Chess Files: Are draws boring?

The Chess Files 

The answers are out there.

By, FM Jim Eade

Are draws boring?  The answer is that it depends.  Draws can be boring, as can wins and losses.  Draws can also be very exciting.  Highly accurate play may lead to a draw, but still be very entertaining and instructive.  There are also those games that end in a draw, but one player seems to be winning throughout, and without making any obvious error, encounters determined defense that ends up in an unwinnable outcome.  Some of those types of games are edge-of-your-seat exciting.

The question comes up after reviewing some of the commentary following the most recent World Champion Match between Carlsen and Caruana.  The standard time control match ended in all 12 games being drawn.  Both players had winning chances, but both players defended extremely well, and neither could notch a win.  Carlsen retained his title after dominating the rapid play tie-breaker.

Then came the Internet chants of, Boring!  I did not find it boring at all, but I do agree that it was unsatisfactory to ultimately decide the match with rapid chess. I do agree with those that think it would’ve been better to have a 16 games match with the Champion retaining the title in case of an indecisive result.  Longer matches become increasingly expensive to organize. Commentators, who have never organized GM tournaments, often overlook this last consideration.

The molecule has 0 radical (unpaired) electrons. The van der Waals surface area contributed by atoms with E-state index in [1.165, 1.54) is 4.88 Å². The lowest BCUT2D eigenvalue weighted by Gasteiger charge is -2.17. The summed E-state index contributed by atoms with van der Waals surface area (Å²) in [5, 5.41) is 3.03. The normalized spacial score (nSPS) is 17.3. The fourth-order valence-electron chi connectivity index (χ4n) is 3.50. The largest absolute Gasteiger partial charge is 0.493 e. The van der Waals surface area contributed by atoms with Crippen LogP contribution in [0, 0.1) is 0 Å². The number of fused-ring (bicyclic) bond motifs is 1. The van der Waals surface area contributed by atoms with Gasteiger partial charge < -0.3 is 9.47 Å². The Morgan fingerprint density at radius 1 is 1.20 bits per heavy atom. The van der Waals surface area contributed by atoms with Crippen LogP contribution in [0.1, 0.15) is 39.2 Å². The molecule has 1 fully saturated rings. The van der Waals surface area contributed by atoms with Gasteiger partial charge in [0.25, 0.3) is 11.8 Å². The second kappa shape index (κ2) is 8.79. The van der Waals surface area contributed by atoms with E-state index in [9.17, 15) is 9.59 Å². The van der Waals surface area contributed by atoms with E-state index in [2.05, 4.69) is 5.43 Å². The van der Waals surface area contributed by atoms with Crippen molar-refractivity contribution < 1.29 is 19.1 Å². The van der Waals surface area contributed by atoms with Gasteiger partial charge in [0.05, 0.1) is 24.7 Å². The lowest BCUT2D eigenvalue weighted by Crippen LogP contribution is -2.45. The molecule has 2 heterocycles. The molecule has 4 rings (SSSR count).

Since I thought so much Internet commentary was shallow, and uniformed, I thought it might just be me.  So, I contacted three titled players I know and respect, and who’s opinion I value.  IM Elliot Winslow thought the match was characterized by accurate play.  That it contained interesting moves and ideas.  He thought the quality of play was extremely high, and the object was to win the match not to entertain spectators.  GM Nick de Firmian thought the classical time control games were conservative, but that the rapid games were exciting.   He said that, if Magnus had won game one, the match might have gone differently.  He thought that perhaps the match needed to be 16 games rather than 12.  He thought some games were great and that the second half got more intense.  He also considered the two players clearly established that they were the best in the world.

GM John Fedorowicz thought that the object of the match was to win it.  That’s it.  He thought it was a normal match between two high level GMs.  The fact that it ended with 12 draws would probably produce ridiculous idea about how to reorganize it.  He didn’t think extending it to 16 games would make any real difference.  He repeated that the games were normal games with both players trying to win the match.

They all agreed that the match was conducted at a very high level.  They all agreed that Magnus was essentially playing with draw odds, because he was so heavily favored in rapid play.  They all also agreed that the challenger has to beat the champion, or the champion retains the title.  I was feeling much better after talking to them.  Both of those players are elite, and both demonstrated tremendous determination when they were in any kind of trouble.   Hats off to both the challenger and the champion!

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